“Why, what brings you boys here?” asked the general.
“We have news for you,” replied Don, who then went on to give a circumstantial account of the incidents that had just transpired at Godfrey’s cabin. Godfrey could hardly believe his ears. When he learned that Dan was one of the indirect causes of the robbery, he jumped up, knocked his heels together and uttered a yell that could have been heard a mile away.
“Gen’ral,” said he, picking up his rifle which he had laid upon the porch, “I’ll go hum an’ take the cowhide an’ I’ll larrup that thar boy – ”
“Calm yourself, Godfrey,” interrupted the general. “You will only make matters worse if you do that. What do you advise, Mr. Ross?” he added, turning to the constable.
“Is there any way to get Don’s sail-boat out of the lake into the river?” asked the officer.
“Of course there is,” answered Don. “We can row her up the pass and drag her over the levee. She’s heavy, but we have the force here to do it.”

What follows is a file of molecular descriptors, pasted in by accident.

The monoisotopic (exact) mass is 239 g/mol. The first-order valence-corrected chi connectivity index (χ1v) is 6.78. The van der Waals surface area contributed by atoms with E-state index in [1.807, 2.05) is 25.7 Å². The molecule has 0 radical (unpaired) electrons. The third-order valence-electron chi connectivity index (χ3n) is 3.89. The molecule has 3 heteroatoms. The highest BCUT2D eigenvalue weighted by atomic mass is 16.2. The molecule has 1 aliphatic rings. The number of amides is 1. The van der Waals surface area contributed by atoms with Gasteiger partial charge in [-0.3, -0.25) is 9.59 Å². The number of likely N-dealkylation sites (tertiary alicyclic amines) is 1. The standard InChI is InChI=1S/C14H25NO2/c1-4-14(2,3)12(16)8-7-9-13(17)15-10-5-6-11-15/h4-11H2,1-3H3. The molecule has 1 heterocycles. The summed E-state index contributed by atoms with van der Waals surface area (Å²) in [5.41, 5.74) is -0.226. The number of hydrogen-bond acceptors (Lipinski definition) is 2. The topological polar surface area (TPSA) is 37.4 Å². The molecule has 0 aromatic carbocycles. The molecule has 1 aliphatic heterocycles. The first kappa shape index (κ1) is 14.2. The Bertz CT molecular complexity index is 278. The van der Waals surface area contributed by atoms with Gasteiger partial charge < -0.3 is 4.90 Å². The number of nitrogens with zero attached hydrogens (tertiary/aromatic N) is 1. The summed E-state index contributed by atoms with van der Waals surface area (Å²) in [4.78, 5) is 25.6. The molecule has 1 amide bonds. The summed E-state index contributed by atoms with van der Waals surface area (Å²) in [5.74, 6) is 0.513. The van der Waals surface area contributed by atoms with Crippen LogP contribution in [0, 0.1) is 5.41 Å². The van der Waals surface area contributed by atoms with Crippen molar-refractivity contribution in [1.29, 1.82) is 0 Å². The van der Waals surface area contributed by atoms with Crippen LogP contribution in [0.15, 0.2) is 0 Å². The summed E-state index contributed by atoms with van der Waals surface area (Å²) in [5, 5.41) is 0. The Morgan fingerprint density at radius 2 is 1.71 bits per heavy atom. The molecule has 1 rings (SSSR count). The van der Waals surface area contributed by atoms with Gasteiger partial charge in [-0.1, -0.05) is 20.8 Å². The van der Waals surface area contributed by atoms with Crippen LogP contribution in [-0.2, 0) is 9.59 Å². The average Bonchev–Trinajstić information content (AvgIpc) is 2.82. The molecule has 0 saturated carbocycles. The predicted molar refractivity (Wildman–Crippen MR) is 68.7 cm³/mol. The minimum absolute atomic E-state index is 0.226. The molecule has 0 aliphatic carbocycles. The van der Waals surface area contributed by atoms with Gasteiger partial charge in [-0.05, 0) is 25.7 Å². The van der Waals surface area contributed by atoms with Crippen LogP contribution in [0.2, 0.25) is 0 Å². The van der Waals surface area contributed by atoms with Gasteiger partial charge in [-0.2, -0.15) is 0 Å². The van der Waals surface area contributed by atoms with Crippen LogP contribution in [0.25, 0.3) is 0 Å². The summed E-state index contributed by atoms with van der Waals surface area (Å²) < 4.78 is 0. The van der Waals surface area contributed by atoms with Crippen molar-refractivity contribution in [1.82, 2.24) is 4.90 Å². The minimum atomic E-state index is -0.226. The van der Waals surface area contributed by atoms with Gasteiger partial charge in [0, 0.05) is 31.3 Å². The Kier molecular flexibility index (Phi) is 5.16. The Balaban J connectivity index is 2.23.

“Then my advice is, that we find and search that house-boat at once,” said the constable. “Mr. Don, you would make a first-rate detective.”
The general went into the house to make out a search-warrant, and the boys hurried back to the jetty to put the sail-boat in readiness for her trip down the river. As the mast had been stepped that morning, the bowsprit put in, the sails bent on and the running rigging rove, all they had to do was to loosen the canvas and select those who were to pull the oars.
“There’s a splendid breeze on,” said Don, who had never been able to make up his mind which he liked best – sailing, horse-back riding, or shooting. “It blows right down the river, too. We can’t sail out because the pass is so narrow; but when we get out into the Mississippi, will go flying. Now, then, why doesn’t father come?”